LaRissa Rogers (b. 1996) is a Black and Korean visual artist raised in Ruckersville, VA. She is currently based between Virginia and Los Angeles. She holds a BFA in Painting from Virginia Commonwealth University and a MFA in New Genres from UCLA. Rogers has exhibited and performed in institutions such as Frieze Seoul (Korea), Documenta 15 (Germany), Fields Projects (NY), M+B Gallery (CA), 1708 Gallery (VA), Second Street Gallery (VA), Black Ground (Colombia), W Doha (Qatar), The Fronte Arte Cultura (CA), LACE (CA), Grand Central Art Center (CA), and the Museum of Contemporary Art (VA) among others. She received the Visual Arts fellowship at the Virginia Museum of Fine Arts (2022) and the Black Artists and Designers Guild Creative Futures Grant (2022). Rogers attended the BEMIS Center of Contemporary Art Residency (2022), Black Spatial Relics Residency (2022), and SOMA (2019), among others. She is the co-founder of the alternative monument and community gathering space "Operations of Care" located in Charlottesville, VA and will be installing a public sculpture with the Rose Kennedy Greenway in Boston, 2024.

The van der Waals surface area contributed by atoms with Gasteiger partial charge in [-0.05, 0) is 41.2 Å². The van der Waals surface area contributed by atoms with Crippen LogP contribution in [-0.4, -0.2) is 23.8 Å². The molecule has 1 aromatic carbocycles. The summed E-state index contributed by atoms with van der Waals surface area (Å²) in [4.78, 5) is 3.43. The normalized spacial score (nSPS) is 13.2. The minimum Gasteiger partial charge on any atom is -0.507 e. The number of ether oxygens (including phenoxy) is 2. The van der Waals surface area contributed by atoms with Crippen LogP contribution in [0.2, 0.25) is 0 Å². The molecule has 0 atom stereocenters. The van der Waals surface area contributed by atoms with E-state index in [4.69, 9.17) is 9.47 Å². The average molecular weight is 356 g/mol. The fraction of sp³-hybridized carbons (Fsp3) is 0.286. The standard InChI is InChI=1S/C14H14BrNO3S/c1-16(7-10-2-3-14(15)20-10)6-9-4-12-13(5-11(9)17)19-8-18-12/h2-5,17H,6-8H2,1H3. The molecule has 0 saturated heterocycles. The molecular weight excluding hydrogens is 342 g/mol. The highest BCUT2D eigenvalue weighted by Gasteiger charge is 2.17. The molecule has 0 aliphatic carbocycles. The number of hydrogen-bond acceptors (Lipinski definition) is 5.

Rogers’ work looks at the intersections of culture, identity, and embedded forms of colonization expressed through perception and psyche. Combining aspects of memory, history, and personal experience, she expands and complicates the capaciousness of blackness by challenging the politics of hybridity, authenticity, and visibility as an Afro-Asian woman. Often asking the question, who and what survives? She simultaneously engages violence and care as co-constructive forces that structure Black life. By using materials that reference colonial histories Rogers re-contextualizes them to grapple with the entanglements of belonging and fugitivity, beauty and horror, life and death, opacity and transparency, care and resistance.
Often using performance, sculpture, video, installation as methods of address, Rogers contends with the systems of commodification, representation, and female-identified subjectivity as shaped by the experience of diaspora. The body becomes an archive and vessel for collective memory and reimagining, while temporality provides pathways for de-colonial futures and alternative possibilities for Black and Asian people to exist.